A Green Makeover for a 100-Year-Old Cottage

For Donald Powers, President of Union Studio Architecture & Community Design, having high expectations comes naturally. When he found a home for sale near family in the walkable community of Jamestown, Rhode Island, an innovative renovation became Jamestown: an inviting, comfortable and environmentally conscious net-zero home.

What began as a nearly 100-year-old New England cottage was restored and also renovated by doubling the home’s footprint with a 1,000 sq. ft. addition. The team was able to bring back the home’s original charm while also resolving asbestos and environmental issues.

Jamestown Pre-Rennovation. Photography by Anthony Tieuli Photography

Jamestown is also an opportunity for Powers to show that a home can incorporate cutting edge technology to make the home near net zero and still look natural in a neighborhood of century-old shingled cottages.

To do so, a key goal of the renovation was to ensure the home was high-performing through upgrades to the structure, energy- and water-conscious purchases, and passive solar architecture. Development started with creating a tight energy and air envelope while also thinking conscientiously about what appliances and lighting fixtures would be installed. The home’s positioning on the north side of the lot allowed unobstructed solar access from the south, without too much tree shading. The design also employed many techniques to manage heat gain or loss passively, with south facing porches, deep overhands to the west and minimal windows to the north. Behind the main house was constructed a garage/guest suite with a long, south-facing sloped roof in a salt-box configuration to maximize solar photovoltaic capabilities.

The new addition used a prefabricated foundation system that arrived fully insulated and ready for an additional interior finish to help raise the R-Value, a measure of how well certain building insulation materials can resist the transfer of heat. In the old foundation, the team lined the existing walls with mineral wool rigid insulation on top of a vapor barrier to get the same effect. They also used polyisocyanurate panels on the slab to reduce heat loss, an advanced air sealing technology was employed to seal the whole envelope of the house, decreasing the air changes per hour (ACH) from two to three to 0.7 or less.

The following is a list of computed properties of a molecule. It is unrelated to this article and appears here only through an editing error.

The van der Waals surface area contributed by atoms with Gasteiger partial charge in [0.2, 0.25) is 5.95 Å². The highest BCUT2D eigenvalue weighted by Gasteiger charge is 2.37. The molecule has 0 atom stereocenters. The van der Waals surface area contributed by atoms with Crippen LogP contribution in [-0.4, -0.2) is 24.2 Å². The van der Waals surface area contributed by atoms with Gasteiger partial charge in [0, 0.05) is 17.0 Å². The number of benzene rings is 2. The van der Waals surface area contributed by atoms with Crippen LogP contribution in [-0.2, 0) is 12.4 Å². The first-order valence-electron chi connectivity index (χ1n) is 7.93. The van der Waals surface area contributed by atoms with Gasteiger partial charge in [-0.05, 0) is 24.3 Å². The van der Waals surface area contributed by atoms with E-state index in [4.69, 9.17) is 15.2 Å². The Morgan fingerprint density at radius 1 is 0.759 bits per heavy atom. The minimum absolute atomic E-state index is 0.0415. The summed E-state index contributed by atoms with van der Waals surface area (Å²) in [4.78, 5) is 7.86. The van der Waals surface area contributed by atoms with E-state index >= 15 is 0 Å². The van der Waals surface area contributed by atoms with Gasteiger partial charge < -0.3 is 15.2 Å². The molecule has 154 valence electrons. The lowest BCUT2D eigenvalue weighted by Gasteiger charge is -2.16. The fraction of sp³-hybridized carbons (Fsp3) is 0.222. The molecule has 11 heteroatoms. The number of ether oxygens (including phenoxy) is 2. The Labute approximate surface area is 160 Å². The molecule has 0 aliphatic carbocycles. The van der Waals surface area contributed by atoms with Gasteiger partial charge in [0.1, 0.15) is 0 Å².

The house uses five and one half inches of open cell foam in the stud bays and then another two inches of polyisocyanurate wrapped around the exterior. The roof is layered with five inches of rigid mineral wool insulation panels contributing to an R-Value of 60 for the roof. Each window in the home is triple-glazed with a u-factor, a measurement of heat transfer, of .2 or less, and the team was particularly careful about window placement to manage solar heat.

Further installations such as doors with low filtration rates and outdoor porches in key locations helping with the wind wash factor – direct wind creating negative pressure drawing air out of the house – seal Jamestown tightly. This high level of design makes the home so air tight that it does not naturally aspirate, so fresh air in the home is managed by an Energy Recovery Ventilator (ERV) system which improves indoor air quality in an energy-efficient and cost efficient manner.

Photography by Anthony Tieuli Photography

With this abundant attention to detail, Powers and his team planned the landscaping. They installed a clover-grass blend developed for low maintenance and nitrogen load, removing the need for fertilizer as the clover retains nitrogen and returns it to the soil.

Powers estimates that Jamestown is 85% of the way to net-zero, with slight variability due to residents’ energy usage. He admits that while getting a check back when he pays his bills is a plus, the real benefit is the amazing level of the comfort in the house.

For more information about NAHB’s sustainable and green building programs, contact Anna Stern. And to stay current on the high-performance residential building sector, follow NAHB’s Sustainability and Green Building team on Twitter.

Photography by Anthony Tieuli Photography

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